The Papez circuit is an interconnected network within the brain Brain The part of central nervous system that is contained within the skull (cranium). Arising from the neural tube, the embryonic brain is comprised of three major parts including prosencephalon (the forebrain); mesencephalon (the midbrain); and rhombencephalon (the hindbrain). The developed brain consists of cerebrum; cerebellum; and other structures in the brain stem. Nervous System: Anatomy, Structure, and Classification that is associated with many emotional processes. The Papez circuit involves the hippocampus, mammillary bodies, thalamus Thalamus The thalamus is a large, ovoid structure in the dorsal part of the diencephalon that is located between the cerebral cortex and midbrain. It consists of several interconnected nuclei of grey matter separated by the laminae of white matter. The thalamus is the main conductor of information that passes between the cerebral cortex and the periphery, spinal cord, or brain stem. Thalamus: Anatomy, and cingulate gyrus.

  • The Papez circuit is a modulator circuit involved in several functions, including:
    • Fear
    • Anxiety Anxiety Feelings or emotions of dread, apprehension, and impending disaster but not disabling as with anxiety disorders. Generalized Anxiety Disorder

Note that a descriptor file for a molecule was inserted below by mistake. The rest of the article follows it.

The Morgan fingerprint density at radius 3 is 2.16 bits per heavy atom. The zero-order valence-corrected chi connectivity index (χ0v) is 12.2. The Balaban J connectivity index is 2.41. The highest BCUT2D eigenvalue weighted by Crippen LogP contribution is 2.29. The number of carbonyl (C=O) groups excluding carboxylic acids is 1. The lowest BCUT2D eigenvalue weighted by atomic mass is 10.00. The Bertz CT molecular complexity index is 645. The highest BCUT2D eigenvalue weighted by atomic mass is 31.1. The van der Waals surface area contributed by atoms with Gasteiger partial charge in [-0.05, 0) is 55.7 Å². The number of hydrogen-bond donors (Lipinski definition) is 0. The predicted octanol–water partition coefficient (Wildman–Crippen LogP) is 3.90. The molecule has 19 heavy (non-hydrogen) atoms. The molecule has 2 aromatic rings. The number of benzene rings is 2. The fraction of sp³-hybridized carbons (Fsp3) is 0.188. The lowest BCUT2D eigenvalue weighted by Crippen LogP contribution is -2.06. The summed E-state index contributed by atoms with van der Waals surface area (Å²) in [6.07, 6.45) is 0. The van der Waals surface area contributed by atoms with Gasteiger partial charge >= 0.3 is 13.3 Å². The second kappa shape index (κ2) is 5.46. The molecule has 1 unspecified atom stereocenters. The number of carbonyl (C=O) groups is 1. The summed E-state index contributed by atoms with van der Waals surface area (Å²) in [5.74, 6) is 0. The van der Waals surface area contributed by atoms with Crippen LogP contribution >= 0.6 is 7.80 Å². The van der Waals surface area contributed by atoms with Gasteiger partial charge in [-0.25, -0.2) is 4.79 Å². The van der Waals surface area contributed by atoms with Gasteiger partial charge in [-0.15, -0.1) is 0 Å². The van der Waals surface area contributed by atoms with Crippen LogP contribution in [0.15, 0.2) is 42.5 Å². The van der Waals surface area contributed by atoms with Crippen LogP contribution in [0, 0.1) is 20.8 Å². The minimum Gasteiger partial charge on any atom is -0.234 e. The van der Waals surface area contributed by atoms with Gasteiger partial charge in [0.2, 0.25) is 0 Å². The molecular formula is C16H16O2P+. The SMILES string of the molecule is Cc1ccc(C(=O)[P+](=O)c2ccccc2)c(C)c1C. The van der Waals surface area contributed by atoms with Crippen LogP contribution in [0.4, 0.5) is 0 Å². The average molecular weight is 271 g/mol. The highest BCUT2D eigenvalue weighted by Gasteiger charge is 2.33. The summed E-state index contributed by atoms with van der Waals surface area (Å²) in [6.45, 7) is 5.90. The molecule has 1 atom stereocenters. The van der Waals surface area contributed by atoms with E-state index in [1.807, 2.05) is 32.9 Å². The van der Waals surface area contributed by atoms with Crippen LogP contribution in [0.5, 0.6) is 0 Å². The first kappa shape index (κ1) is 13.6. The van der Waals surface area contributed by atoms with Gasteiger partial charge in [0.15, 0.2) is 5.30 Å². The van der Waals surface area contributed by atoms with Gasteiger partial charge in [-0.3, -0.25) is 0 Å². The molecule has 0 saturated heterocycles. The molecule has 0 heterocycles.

• Sadness
    • Happiness
    • Sexual pleasure
  • Consists of a number of limbic structures connected in a loop to modulate the above-mentioned behaviors:
    • Hippocampus → mammillary bodies → anterior nucleus Nucleus Within a eukaryotic cell, a membrane-limited body which contains chromosomes and one or more nucleoli (cell nucleolus). The nuclear membrane consists of a double unit-type membrane which is perforated by a number of pores; the outermost membrane is continuous with the endoplasmic reticulum. A cell may contain more than one nucleus. The Cell: Organelles of the thalamus Thalamus The thalamus is a large, ovoid structure in the dorsal part of the diencephalon that is located between the cerebral cortex and midbrain. It consists of several interconnected nuclei of grey matter separated by the laminae of white matter. The thalamus is the main conductor of information that passes between the cerebral cortex and the periphery, spinal cord, or brain stem. Thalamus: Anatomy → cingulate gyrus → hippocampus
    • The circuitry allows for memories to be stored based on the emotion produced by a stimulus.
Circuitry of the papez loop

Circuitry of the Papez loop

Image by Lecturio.

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Clinical Relevance